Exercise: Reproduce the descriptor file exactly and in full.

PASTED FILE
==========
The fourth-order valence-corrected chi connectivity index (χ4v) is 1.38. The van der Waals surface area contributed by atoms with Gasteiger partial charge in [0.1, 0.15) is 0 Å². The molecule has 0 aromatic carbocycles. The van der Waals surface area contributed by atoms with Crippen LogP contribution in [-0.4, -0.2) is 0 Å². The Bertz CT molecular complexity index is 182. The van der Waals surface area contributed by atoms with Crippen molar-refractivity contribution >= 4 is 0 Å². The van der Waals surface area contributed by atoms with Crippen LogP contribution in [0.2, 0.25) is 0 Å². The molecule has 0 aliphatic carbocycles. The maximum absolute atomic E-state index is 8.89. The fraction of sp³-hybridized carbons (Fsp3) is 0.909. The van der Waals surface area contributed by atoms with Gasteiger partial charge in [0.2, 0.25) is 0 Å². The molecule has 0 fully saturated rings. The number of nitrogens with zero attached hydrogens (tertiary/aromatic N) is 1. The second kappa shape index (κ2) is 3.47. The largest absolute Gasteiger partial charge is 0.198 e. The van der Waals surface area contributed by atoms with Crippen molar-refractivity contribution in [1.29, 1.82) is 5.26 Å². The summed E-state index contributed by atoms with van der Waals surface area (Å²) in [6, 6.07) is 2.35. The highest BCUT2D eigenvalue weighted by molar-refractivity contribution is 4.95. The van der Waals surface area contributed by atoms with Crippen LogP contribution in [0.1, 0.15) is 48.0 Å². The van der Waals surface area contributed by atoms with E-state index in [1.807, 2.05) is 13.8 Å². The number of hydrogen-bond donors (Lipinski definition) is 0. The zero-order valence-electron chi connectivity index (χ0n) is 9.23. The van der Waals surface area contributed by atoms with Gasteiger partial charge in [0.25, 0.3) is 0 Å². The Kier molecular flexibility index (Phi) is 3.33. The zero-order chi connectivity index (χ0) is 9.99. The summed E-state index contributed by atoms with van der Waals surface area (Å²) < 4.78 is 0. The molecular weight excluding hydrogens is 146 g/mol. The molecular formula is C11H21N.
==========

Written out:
The fourth-order valence-corrected chi connectivity index (χ4v) is 1.38. The van der Waals surface area contributed by atoms with Gasteiger partial charge in [0.1, 0.15) is 0 Å². The molecule has 0 aromatic carbocycles. The van der Waals surface area contributed by atoms with Crippen LogP contribution in [-0.4, -0.2) is 0 Å². The Bertz CT molecular complexity index is 182. The van der Waals surface area contributed by atoms with Crippen molar-refractivity contribution >= 4 is 0 Å². The van der Waals surface area contributed by atoms with Crippen LogP contribution in [0.2, 0.25) is 0 Å². The molecule has 0 aliphatic carbocycles. The maximum absolute atomic E-state index is 8.89. The fraction of sp³-hybridized carbons (Fsp3) is 0.909. The van der Waals surface area contributed by atoms with Gasteiger partial charge in [0.2, 0.25) is 0 Å². The molecule has 0 fully saturated rings. The number of nitrogens with zero attached hydrogens (tertiary/aromatic N) is 1. The second kappa shape index (κ2) is 3.47. The largest absolute Gasteiger partial charge is 0.198 e. The van der Waals surface area contributed by atoms with Crippen molar-refractivity contribution in [1.29, 1.82) is 5.26 Å². The summed E-state index contributed by atoms with van der Waals surface area (Å²) in [6, 6.07) is 2.35. The highest BCUT2D eigenvalue weighted by molar-refractivity contribution is 4.95. The van der Waals surface area contributed by atoms with Crippen LogP contribution in [0.1, 0.15) is 48.0 Å². The van der Waals surface area contributed by atoms with E-state index in [1.807, 2.05) is 13.8 Å². The number of hydrogen-bond donors (Lipinski definition) is 0. The zero-order valence-electron chi connectivity index (χ0n) is 9.23. The van der Waals surface area contributed by atoms with Gasteiger partial charge in [0.25, 0.3) is 0 Å². The Kier molecular flexibility index (Phi) is 3.33. The zero-order chi connectivity index (χ0) is 9.99. The summed E-state index contributed by atoms with van der Waals surface area (Å²) < 4.78 is 0. The molecular weight excluding hydrogens is 146 g/mol. The molecular formula is C11H21N.